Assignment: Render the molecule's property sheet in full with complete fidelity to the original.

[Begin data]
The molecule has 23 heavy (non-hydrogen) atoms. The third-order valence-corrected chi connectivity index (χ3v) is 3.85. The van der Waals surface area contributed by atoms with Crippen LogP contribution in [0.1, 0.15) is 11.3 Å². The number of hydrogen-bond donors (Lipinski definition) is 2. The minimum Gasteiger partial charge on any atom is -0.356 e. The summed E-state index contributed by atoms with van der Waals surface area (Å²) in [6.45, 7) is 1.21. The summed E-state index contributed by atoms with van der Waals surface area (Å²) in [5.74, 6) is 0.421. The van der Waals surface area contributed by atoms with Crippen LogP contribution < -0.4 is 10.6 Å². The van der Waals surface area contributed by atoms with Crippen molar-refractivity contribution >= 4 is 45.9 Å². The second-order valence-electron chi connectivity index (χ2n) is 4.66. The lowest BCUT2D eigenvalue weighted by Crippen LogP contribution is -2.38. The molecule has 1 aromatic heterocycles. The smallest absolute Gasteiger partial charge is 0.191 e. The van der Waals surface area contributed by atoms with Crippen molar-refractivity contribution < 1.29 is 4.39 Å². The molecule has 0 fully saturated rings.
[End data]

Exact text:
The molecule has 23 heavy (non-hydrogen) atoms. The third-order valence-corrected chi connectivity index (χ3v) is 3.85. The van der Waals surface area contributed by atoms with Crippen LogP contribution in [0.1, 0.15) is 11.3 Å². The number of hydrogen-bond donors (Lipinski definition) is 2. The minimum Gasteiger partial charge on any atom is -0.356 e. The summed E-state index contributed by atoms with van der Waals surface area (Å²) in [6.45, 7) is 1.21. The summed E-state index contributed by atoms with van der Waals surface area (Å²) in [5.74, 6) is 0.421. The van der Waals surface area contributed by atoms with Crippen LogP contribution < -0.4 is 10.6 Å². The van der Waals surface area contributed by atoms with Crippen molar-refractivity contribution >= 4 is 45.9 Å². The second-order valence-electron chi connectivity index (χ2n) is 4.66. The lowest BCUT2D eigenvalue weighted by Crippen LogP contribution is -2.38. The molecule has 1 aromatic heterocycles. The smallest absolute Gasteiger partial charge is 0.191 e. The van der Waals surface area contributed by atoms with Crippen molar-refractivity contribution < 1.29 is 4.39 Å². The molecule has 0 fully saturated rings.